Interview with Emily Rice

Interview with Emily Rice

F: What is your background? What did you study?

ER: My background is definitely in music. I started playing the cello when I was about 7 years old and I was one of two young women accepted to study music A-level at Harrow School on a full scholarship. I then went on to study music for my undergraduate degree at the University of York, before finally making my way to LA to take the film scoring programme at USC. It was a little while before starting at USC that I really started paying attention to film as well, my job requires both after all!

F: What is it that you love about music / your job?

ER: The main thing that I love about music is that it will keep me occupied for my entire life; I will always be learning and (hopefully) getting better. I also love how varied my job is. One day I might be working on an animation that requires both jazz and rock vibes, and the next I’ll be composing something way more classical for a period drama, or coming up with some weird musical sound design ideas where the music is made up entirely of water sounds (these are actually all real examples of projects I’ve been working on recently!).

F: It sounds so diverse and interesting.

ER: It is. It is never boring. I also love working with people to help tell stories. I think any art form, but maybe film more than any other, has a way of reflecting us back at ourselves and I think that’s something really important.

F: Do you prefer TV / Film? Why?

ER: My work as a composer has primarily been in film, and my work on TV has tended to be in other capacities such as orchestrator. TV and film vary quite a bit in terms of schedules; how much music you have to write and how quickly. I think that over recent years, some TV has become more cinematic and so the two have become more aligned. I can only speak to having written for film, so I’ll say film for now!

F: Have you ever encountered obstacles in your work because you are a woman?

ER: I have experienced some very clear obstacles, yes! And some subtle ones too.

F: Any experiences you wish/can share?

Without going into specifics, I’d say that the main obstacles in my own experience have come down to the lack of equal opportunities, not being given the opportunity to fail, and being subjected to a higher level of scrutiny and review compared to my male peers.

F: Which film composer do you admire? and why?

ER: Laura Karpman is definitely a composer I admire a lot. She’s a brilliant and incredibly versatile writer and I love the emotional depth contained in her music. She’s also a generous and fierce advocate for her fellow female composers, and her achievements, including being elected as the first female governor to the music board for The Academy, are testament to that. She is probably the closest thing I’ve had to a mentor since I’ve lived in LA, and I thank her for that.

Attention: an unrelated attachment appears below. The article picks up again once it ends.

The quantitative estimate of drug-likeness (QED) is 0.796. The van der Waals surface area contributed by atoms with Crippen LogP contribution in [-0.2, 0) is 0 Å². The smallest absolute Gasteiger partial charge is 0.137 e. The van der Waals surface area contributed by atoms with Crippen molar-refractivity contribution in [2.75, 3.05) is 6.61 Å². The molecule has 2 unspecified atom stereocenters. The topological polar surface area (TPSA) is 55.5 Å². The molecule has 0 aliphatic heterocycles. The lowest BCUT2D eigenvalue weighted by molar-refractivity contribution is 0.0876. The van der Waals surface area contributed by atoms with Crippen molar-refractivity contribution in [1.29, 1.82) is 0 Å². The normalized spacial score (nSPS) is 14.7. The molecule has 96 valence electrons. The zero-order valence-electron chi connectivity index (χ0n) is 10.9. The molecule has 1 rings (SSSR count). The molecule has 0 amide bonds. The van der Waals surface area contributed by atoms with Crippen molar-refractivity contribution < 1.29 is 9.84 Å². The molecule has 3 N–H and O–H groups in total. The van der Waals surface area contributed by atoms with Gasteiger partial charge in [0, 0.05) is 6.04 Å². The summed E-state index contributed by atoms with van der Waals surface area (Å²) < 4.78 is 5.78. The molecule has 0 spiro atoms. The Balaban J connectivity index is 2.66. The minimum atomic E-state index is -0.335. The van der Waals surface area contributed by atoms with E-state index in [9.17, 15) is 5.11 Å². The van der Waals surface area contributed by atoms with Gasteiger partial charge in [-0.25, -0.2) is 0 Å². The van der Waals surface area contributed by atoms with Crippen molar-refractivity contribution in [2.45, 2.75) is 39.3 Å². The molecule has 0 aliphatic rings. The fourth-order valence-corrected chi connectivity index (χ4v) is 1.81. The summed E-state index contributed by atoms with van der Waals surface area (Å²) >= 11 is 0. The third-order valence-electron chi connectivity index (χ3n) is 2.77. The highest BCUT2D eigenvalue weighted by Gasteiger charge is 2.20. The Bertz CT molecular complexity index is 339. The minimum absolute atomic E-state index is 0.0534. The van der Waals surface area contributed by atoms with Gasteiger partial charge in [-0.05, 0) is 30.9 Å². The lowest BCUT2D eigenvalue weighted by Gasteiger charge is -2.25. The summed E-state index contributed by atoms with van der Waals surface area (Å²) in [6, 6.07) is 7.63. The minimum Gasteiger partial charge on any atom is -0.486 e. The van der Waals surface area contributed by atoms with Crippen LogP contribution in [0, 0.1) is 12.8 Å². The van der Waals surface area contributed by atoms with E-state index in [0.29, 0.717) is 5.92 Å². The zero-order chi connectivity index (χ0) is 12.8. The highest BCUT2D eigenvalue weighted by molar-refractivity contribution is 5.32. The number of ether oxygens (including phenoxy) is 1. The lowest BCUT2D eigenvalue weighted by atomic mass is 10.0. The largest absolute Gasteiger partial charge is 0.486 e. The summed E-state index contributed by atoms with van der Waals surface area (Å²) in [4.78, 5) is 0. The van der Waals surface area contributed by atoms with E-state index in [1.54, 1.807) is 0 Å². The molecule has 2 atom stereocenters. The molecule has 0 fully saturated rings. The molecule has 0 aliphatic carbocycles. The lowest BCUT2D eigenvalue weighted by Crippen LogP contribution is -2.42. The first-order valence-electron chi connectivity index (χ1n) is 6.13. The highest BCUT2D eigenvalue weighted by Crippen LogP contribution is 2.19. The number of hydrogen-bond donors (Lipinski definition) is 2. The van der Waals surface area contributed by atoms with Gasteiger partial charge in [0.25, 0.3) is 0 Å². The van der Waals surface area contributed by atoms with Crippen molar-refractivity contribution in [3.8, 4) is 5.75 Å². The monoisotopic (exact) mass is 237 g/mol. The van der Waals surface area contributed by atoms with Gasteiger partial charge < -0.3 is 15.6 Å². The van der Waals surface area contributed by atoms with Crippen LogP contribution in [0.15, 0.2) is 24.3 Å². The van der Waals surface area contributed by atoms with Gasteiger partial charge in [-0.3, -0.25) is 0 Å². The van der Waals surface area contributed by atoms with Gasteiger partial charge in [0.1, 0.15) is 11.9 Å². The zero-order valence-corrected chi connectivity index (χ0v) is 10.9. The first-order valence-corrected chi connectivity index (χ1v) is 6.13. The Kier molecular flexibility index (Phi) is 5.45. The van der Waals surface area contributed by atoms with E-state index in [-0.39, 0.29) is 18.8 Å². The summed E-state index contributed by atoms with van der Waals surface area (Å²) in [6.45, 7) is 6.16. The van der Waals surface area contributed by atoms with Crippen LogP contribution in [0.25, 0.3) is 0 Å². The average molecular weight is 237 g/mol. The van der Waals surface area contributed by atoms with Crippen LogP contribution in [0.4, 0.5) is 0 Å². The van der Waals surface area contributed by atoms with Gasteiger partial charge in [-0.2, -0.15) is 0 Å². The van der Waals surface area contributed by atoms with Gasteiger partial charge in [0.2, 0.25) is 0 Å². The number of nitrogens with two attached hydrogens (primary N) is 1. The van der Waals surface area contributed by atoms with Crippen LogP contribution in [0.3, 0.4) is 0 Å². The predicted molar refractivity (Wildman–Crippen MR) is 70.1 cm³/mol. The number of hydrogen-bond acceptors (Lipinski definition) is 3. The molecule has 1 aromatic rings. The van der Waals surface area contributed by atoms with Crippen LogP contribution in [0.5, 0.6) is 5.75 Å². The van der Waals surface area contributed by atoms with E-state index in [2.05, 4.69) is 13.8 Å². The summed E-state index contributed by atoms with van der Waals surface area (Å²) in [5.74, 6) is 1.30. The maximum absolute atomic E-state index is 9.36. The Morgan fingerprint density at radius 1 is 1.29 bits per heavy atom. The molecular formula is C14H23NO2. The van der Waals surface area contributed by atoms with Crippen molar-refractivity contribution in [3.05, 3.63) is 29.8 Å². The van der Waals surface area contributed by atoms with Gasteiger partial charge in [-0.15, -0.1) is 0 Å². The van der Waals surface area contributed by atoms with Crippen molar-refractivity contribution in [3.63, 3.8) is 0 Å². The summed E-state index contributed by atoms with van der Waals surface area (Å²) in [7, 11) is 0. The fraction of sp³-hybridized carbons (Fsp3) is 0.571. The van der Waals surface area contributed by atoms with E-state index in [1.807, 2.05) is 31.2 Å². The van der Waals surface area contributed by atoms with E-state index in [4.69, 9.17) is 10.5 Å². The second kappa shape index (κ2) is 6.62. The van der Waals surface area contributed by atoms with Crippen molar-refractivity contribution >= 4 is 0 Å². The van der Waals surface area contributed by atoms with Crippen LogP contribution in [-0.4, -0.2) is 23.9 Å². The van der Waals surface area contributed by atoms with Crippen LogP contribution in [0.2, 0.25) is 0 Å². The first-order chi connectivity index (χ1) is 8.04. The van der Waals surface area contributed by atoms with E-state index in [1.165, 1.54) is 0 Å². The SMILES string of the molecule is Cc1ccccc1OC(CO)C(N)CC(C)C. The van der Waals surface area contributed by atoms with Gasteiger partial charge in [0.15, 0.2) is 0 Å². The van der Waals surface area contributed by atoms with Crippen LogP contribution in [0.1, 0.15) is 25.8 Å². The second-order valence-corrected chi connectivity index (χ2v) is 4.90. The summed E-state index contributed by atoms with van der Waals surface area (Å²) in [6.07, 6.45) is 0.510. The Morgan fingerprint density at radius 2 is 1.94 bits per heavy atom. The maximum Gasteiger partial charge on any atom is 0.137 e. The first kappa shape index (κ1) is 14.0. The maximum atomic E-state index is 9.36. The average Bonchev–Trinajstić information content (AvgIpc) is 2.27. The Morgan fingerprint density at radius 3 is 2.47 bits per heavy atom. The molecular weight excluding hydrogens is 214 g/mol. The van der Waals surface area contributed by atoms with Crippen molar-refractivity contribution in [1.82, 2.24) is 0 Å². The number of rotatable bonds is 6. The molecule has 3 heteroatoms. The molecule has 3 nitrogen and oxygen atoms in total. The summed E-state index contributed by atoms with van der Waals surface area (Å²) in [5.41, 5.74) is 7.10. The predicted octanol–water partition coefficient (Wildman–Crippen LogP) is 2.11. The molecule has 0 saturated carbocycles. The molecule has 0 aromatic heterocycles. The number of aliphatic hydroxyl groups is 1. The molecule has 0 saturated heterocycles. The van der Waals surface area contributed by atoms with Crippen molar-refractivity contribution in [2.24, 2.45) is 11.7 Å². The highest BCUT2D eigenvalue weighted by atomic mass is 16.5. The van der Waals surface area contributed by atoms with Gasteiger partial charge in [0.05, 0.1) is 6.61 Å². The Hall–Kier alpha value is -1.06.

F: There are many other composers that I have great admiration for too, but I’d probably have to mention Daniel Pemberton for his film scoring philosophy. He works really hard to make each of his scores unique, and treads that fine line between fighting for his vision and accommodating his filmmakers, which can be a challenging balancing act. And John Powell, because he’s John Powell!

F: What was the favourite project that you’ve worked on and why?

ER: That’s a tough one! I’ve worked on projects in varying capacities and each experience is different. I always enjoy working on projects where I am the sole composer; I have the most control over the score on those films, which makes the work more creatively fulfilling. Any project I work on where we get to record live players always goes down well with me too!

F: Any piece of advice for women who wish to start their careers as music composer in the film and tv industry?

ER: My main advice about starting out in the industry is the same for both men and women; prepare and immerse yourself in both music and film as much as you can. Your job will be to understand narrative as well as music, they are both huge subjects to delve into and it will take time for you to become experienced. Enjoy that early learning time! For women specifically, and indeed for people of colour, be aware that there may be a few more obstacles along your path but don’t let it deter you. It’s a privilege to write music for a living, treasure it.

Main Article Photo from Merissa Fernandez.

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Photography by Isabelle Engman

Photography by Isabelle Engman

Photography by Huazhang Dai

Photography by Huazhang Dai

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